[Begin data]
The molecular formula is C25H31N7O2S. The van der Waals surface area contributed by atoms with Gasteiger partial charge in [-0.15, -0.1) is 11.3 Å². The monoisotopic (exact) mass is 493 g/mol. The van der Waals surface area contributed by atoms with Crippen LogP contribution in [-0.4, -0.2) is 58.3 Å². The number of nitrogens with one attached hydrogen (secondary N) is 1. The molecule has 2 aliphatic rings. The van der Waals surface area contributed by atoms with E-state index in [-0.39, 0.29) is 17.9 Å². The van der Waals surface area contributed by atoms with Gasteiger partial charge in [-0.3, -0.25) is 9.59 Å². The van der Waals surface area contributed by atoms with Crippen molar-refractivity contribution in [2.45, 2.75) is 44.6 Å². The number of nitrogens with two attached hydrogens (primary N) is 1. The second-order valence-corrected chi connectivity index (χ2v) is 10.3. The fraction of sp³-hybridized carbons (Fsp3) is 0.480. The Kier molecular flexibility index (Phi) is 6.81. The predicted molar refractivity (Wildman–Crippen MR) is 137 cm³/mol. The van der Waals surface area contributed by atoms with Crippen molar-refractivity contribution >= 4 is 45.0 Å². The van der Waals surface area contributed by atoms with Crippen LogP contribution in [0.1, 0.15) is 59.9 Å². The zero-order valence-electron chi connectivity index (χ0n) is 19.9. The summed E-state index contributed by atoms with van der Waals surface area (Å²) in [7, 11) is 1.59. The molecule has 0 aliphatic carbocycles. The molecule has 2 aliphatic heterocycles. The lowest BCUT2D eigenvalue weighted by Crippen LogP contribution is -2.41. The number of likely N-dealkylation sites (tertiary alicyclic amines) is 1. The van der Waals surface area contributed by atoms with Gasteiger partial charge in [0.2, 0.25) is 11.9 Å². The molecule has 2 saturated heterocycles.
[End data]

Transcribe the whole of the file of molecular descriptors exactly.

The molecular formula is C25H31N7O2S. The van der Waals surface area contributed by atoms with Gasteiger partial charge in [-0.15, -0.1) is 11.3 Å². The monoisotopic (exact) mass is 493 g/mol. The van der Waals surface area contributed by atoms with Crippen LogP contribution in [-0.4, -0.2) is 58.3 Å². The number of nitrogens with one attached hydrogen (secondary N) is 1. The molecule has 2 aliphatic rings. The van der Waals surface area contributed by atoms with E-state index in [-0.39, 0.29) is 17.9 Å². The van der Waals surface area contributed by atoms with Gasteiger partial charge in [-0.3, -0.25) is 9.59 Å². The van der Waals surface area contributed by atoms with Crippen molar-refractivity contribution in [2.45, 2.75) is 44.6 Å². The number of nitrogens with two attached hydrogens (primary N) is 1. The second-order valence-corrected chi connectivity index (χ2v) is 10.3. The fraction of sp³-hybridized carbons (Fsp3) is 0.480. The Kier molecular flexibility index (Phi) is 6.81. The predicted molar refractivity (Wildman–Crippen MR) is 137 cm³/mol. The van der Waals surface area contributed by atoms with Crippen molar-refractivity contribution >= 4 is 45.0 Å². The van der Waals surface area contributed by atoms with Crippen LogP contribution in [0.1, 0.15) is 59.9 Å². The zero-order valence-electron chi connectivity index (χ0n) is 19.9. The summed E-state index contributed by atoms with van der Waals surface area (Å²) in [7, 11) is 1.59. The molecule has 0 aliphatic carbocycles. The molecule has 2 aliphatic heterocycles. The lowest BCUT2D eigenvalue weighted by Crippen LogP contribution is -2.41. The number of likely N-dealkylation sites (tertiary alicyclic amines) is 1. The van der Waals surface area contributed by atoms with Gasteiger partial charge in [0.2, 0.25) is 11.9 Å². The molecule has 2 saturated heterocycles.